DiabetesDiabetes is a chronic disease. It is a condition that results in higher than normal levels of glucose (blood sugar) in the blood. Blood sugar levels are controlled by insulin, a hormone produced by the pancreas. Diabetes occurs when the pancreas is unable to produce enough insulin, or the body becomes resistant to insulin, or both.

Insulin resistance is really a pre diabetes condition, where the body’s cells don’t respond normally to insulin. Glucose can’t enter the cells as easily, so it builds up in the blood. This can eventually lead to type 2 diabetes.

Insulin is a hormone made in your pancreas, a gland located behind your stomach. It allows your body to use glucose for energy. Glucose is a type of sugar found in many carbohydrates.

After any intake of food, the digestive tract breaks down carbohydrates and changes them into glucose. Glucose is then absorbed into your bloodstream through the lining in your small intestine. Once glucose is in your bloodstream, insulin causes cells throughout your body to absorb the sugar and use it for energy.

Diabetes with the dysmetabolic state present in insulin resistance and metabolic syndrome are related to dietary imbalances, physical inactivity, stress, lifestyle habits chronic inflammation as the all-important changes to the person’s microbiome (the total combination of prebiotic and probiotic existence in he host).

Diabetes is the fourth leading cause of death in developed countries. It is my opinion, that the use of antidiabetic drugs is hindered by their tolerability of the individual but also their side effects. They don’t seem to control high blood sugar by themselves. Naturopathic intervention may therefore help to address this issue as well as the correct dietary and lifestyle changes.

Testing for diabetes

 Oral glucose-tolerance test 

This test is most commonly performed during pregnancy. You typically have your blood drawn once, then drink a syrupy glucose solution and have your blood drawn at 30 to 60 minute intervals for up to three hours to see how your body is handling the consumed sugar.

Fasting blood sugar.

This is a common test because it’s easy to perform. After fasting overnight, you have your blood drawn at an early morning doctor’s visit and tested to see if your blood sugar is in the normal range.

Normal result: less than 5.5 mmol/L

Two-hour postprandial test.

This blood test is done two hours after you have eaten (prandial means meal).
Normal result:                        less than 7.9 mmol/L

Random blood sugar.

A blood sugar test is performed regardless of when you last ate a meal.

Normal result:                             less than 7.0 mmol/L

Hemoglobin A1C test.

This test measures how much sugar is stuck to your red blood cells, which generally have a lifespan of three months. Therefore, this test gauges how high your blood sugar has been in recent months.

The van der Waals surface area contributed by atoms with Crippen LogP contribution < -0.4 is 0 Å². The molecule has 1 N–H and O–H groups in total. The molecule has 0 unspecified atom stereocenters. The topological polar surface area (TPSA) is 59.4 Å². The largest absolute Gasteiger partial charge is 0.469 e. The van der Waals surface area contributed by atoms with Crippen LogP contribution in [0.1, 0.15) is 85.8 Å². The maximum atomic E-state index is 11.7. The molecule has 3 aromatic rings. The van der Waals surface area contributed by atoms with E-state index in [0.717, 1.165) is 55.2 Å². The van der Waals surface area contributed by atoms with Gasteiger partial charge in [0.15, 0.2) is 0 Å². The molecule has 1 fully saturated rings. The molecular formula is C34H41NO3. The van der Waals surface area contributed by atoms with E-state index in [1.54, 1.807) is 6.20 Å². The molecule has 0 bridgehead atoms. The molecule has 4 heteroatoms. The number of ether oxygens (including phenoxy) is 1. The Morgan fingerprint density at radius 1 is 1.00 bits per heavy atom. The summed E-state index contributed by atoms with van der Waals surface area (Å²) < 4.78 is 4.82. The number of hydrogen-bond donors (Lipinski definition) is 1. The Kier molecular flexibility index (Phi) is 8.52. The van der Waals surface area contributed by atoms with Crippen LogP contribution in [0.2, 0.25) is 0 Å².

Normal result for nondiabetics:     4% to 6%.
Normal result for diabetics:             7% or lower (sometimes it is suggest aiming for                                                                                 6.5% or lower is ideal)

If a haemoglobin A1C test result is 8% or higher, it’s a sign that blood sugar is not under control.

Self monitoring

There are also blood glucose monitors available so you can monitor blood glucose levels yourself at regular intervals. While this does not replace blood tests, it is sometimes necessary for people to monitor their glucose levels in between their blood tests.

These devices are used by pricking your finger and putting the blood onto a test strip that is connected to the blood glucose monitor. The blood glucose monitor then gives you a reading.

Instructions are provided with each unit.

There are also blood sugar monitors available that do not require pricking of your finger to obtain blood for measuring glucose levels. These devices use a small sensor that needs to be attached to your upper arm. A reader device is then used over this sensor to obtain a glucose level result without the need of pricking your finger to obtain a blood sample.

There are three main forms of diabetes:

Type 1 diabetes

Type 1 diabetes is considered to be an autoimmune and inflammatory disorder where the body’s immune system attacks the insulin producing cells of the pancreas. This results in the destruction of pancreatic β-cells, causing a subsequent loss of insulin production and secretion. The disease can occur at any age, although it mostly occurs in children and young adults. People with type 1 diabetes cannot produce insulin and require lifelong insulin injections for survival.

Type 2 diabetes

This is a chronic metabolic disorder which results from a reduction in insulin secretion and the development of insulin resistance in major target tissues. It is characterised by an impaired pancreatic β-cell insulin response to glucose levels after ingestion of food, reduced glucose tolerance and a failure of elevated glucose to stop gluconeogenesis (the production of glucose). There is also a strong association between insulin resistance and the development of type 2 diabetes.

In simpler terms, the hormone called insulin, which is essential for converting food into energy, is not produced in adequate amounts or is not utilied effectively by the body. Instead of the glucose (converted by the body from carbohydrates) being turned into energy, it remains at higher than normal levels and keeps circulating in the blood without purpose.

This type of diabetes is largely preventable and is mostly caused by lifestyle factors, such as obesity, insulin resistance, bad eating habits, an unhealthy diet, lack of exercise, raised stress levels.

While diabetes type 2 is mostly identified in adults over the age of forty, it can appear at any age.

Gestational diabetes. (Diabetes during pregnancy)

During pregnancy, some of the hormones produced by the placenta reduce the action of insulin. The pancreas then needs to produce extra insulin to keep blood glucose levels in the normal range. If the pancreas is unable to produce enough insulin, blood glucose levels rise, and gestational diabetes develops

This occurs in pregnant women It affects 12%-14% of pregnancies, usually around the second trimester, which is between the 13th and 28th week of pregnancy

After the birth, the mother’s blood glucose levels usually return to normal. However, there’s an increased risk of type 2 diabetes in the future – both for the mother and the child, when he or she grows. Some women continue to high blood glucose levels after delivery, leading to a diagnosis of type 2 diabetes